The environmental element examines how a company is handling their impact on the natural environment.
The social portion of the criteria scrutinizes how the company handles its relationships—with employees, partners, customers, its local communities, and more.
The governance component analyzes exactly what you’d expect: executive leadership as well as pay, auditing processes, shareholders rights, etc.
According to Investopedia, “Directors and officers (D&O) liability insurance is insurance coverage intended to protect individuals from personal losses if they are sued as a result of serving as a director or an officer of a business or other type of organization.
It can also cover the legal fees and other costs the organization may incur as a result of such a suit.”
At times, board service can be exciting, engaging, and groundbreaking. Board members might have the opportunity to lead the revitalization of a struggling company or discover new avenues for growth.
Board service will occasionally feel tedious or rote, though. The truth is that being on a board involves some repetitive practices, but that doesn’t mean that directors’ eyes have to glaze over during meetings.
So how can you keep things fresh and focused on a strategic future? Here are some of our suggestions on fighting boardroom apathy:
Don’t let the agenda become an afterthought
We’ve shared our thoughts on creating better board agendas here, but this topic is important when it comes to keeping board meetings fresh, too. The agenda-building process should be interactive, and board members need to think critically about how to structure them from month to month.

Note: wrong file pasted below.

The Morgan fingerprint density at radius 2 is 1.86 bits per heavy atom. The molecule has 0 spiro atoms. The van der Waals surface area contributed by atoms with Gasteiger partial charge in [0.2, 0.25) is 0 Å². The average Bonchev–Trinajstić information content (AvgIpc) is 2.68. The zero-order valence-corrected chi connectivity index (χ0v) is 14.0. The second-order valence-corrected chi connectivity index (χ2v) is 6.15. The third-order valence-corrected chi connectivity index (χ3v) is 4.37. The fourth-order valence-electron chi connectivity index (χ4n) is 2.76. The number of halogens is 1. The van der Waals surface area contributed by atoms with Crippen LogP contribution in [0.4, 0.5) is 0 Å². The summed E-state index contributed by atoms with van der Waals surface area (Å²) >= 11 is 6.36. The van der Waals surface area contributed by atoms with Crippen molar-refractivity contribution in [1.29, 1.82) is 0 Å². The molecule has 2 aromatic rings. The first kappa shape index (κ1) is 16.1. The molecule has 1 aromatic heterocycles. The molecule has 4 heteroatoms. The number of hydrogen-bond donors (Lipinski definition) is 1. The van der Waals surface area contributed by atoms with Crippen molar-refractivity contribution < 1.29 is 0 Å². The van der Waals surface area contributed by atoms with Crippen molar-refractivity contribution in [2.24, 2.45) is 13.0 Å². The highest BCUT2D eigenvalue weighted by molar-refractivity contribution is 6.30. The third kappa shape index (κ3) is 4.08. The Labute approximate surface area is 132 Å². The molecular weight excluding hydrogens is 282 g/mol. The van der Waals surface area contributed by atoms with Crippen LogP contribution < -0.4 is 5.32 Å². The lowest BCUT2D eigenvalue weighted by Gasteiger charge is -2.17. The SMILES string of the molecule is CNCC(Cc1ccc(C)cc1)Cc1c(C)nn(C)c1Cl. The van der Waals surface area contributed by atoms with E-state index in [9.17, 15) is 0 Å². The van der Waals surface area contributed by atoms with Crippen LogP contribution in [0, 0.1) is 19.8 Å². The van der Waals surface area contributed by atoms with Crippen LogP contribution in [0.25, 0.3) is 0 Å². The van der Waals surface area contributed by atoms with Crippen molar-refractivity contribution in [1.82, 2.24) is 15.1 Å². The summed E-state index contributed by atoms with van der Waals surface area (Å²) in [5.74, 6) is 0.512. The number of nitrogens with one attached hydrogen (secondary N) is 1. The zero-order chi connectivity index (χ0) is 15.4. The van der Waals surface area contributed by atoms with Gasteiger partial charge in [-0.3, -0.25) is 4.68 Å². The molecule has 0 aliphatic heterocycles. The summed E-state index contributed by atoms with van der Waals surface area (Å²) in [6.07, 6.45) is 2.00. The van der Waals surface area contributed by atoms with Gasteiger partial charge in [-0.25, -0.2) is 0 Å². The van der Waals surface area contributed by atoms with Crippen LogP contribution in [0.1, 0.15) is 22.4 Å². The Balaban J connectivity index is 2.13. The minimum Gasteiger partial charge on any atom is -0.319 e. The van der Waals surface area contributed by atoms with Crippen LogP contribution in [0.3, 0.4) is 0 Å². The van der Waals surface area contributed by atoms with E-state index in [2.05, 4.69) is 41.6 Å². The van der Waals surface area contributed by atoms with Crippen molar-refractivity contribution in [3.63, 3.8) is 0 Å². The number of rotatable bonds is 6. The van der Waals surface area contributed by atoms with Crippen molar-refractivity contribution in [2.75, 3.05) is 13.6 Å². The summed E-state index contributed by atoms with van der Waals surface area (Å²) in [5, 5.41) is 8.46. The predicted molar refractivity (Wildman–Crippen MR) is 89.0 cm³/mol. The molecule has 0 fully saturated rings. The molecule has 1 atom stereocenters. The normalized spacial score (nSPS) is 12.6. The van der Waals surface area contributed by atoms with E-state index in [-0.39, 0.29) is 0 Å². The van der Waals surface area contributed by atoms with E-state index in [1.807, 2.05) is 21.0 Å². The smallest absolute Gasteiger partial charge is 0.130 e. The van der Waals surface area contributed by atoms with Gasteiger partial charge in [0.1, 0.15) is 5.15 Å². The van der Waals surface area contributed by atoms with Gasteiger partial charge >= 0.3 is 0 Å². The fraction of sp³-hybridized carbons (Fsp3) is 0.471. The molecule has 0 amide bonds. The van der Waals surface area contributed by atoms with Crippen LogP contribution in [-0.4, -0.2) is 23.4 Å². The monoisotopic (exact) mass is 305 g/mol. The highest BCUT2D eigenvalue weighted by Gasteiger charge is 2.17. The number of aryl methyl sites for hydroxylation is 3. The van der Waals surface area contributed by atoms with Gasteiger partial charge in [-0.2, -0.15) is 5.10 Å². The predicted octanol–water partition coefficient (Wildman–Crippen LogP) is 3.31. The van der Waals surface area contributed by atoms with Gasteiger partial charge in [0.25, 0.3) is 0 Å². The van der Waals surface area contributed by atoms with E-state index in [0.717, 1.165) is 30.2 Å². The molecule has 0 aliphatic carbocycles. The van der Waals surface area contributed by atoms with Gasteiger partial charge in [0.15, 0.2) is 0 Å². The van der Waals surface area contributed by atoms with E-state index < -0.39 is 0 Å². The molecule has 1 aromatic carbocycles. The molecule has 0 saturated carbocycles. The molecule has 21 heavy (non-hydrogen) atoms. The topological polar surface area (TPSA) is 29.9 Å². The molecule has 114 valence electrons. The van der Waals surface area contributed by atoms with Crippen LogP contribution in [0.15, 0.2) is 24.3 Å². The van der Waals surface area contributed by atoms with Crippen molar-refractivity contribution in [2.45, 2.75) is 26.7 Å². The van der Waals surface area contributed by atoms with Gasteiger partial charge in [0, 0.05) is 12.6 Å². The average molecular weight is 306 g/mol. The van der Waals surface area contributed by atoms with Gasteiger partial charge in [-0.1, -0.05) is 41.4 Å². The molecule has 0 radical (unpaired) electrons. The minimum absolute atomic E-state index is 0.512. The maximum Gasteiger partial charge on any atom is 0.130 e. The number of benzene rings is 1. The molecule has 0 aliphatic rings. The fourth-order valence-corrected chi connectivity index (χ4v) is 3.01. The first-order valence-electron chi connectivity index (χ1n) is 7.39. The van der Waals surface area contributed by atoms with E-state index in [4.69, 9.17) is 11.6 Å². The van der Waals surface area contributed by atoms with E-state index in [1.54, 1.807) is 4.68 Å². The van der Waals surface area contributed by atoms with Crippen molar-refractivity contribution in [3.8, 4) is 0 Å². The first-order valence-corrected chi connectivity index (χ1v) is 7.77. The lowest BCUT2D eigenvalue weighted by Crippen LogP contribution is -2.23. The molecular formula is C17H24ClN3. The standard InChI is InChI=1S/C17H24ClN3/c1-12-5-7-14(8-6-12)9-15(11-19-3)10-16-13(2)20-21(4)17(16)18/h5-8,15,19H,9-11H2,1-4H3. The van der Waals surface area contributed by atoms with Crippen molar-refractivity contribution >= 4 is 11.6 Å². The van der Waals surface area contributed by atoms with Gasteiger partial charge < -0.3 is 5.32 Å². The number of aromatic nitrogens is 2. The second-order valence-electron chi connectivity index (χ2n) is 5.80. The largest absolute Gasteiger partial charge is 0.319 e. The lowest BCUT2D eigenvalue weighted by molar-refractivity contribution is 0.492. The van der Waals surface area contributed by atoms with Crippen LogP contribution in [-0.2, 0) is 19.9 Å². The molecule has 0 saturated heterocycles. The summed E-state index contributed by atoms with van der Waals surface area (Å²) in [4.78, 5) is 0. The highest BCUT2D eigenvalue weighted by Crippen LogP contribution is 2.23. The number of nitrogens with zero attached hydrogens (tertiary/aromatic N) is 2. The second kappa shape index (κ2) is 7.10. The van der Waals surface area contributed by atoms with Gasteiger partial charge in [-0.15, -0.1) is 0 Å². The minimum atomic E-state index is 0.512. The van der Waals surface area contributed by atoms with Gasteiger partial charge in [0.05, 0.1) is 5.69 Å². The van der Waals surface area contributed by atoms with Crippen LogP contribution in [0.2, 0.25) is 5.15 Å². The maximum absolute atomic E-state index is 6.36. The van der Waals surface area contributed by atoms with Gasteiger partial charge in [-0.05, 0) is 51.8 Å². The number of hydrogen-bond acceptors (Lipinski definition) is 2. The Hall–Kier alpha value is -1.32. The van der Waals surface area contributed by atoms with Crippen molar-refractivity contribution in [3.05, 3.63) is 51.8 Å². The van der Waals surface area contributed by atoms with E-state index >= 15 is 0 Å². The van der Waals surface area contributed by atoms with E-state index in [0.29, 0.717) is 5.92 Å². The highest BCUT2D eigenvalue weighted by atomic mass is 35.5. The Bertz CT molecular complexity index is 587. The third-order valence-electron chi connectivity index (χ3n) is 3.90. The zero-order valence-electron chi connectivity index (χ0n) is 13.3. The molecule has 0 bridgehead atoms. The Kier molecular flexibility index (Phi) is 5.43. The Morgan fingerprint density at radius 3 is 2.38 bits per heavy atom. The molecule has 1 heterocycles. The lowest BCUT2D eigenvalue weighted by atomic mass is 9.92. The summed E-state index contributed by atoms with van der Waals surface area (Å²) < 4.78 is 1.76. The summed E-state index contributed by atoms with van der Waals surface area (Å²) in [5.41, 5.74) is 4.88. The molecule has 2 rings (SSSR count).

Rather than adopting a system that just rolls over after every meeting, challenge your board to create agendas that will spark new conversations.
Let’s face it, these days the board landscape is shifting and evolving at lightning speed. It can be difficult to stay up-to-date on all the latest trends in corporate governance.
At Directorpoint, we do our best to help keep you knowledgeable with our weekly newsletter, but where should you go looking for information when questions arise?
We’ve compiled this helpful guide to tell you about some of the most useful board member education and resource websites.
NACD has been providing directors with news and educational information for more than 40 years. Although it takes a paid membership to access all of their materials, they also share articles and information frequently via social media. Their monthly magazine, Directorship, is always chock-full of valuable guidance and news-related activity in the board sphere.
Board membership is an adventure in leadership unlike any other. Individuals who are new to the role of director will be challenged in new and unique ways.
In order to meet this challenge head-on, they’ll need to continually develop their expertise while adjusting to a system of checks and balances that is meant to help bring the best decisions forward.
An experienced CEO or CFO may jump into a first-time board member position with a lot of confidence, and that’s a good thing! But they also need to understand the ways in which their role will differ from the internal positions they’ve held in the past.
Here are some tips for making a smooth transition from business leader to board member extraordinaire.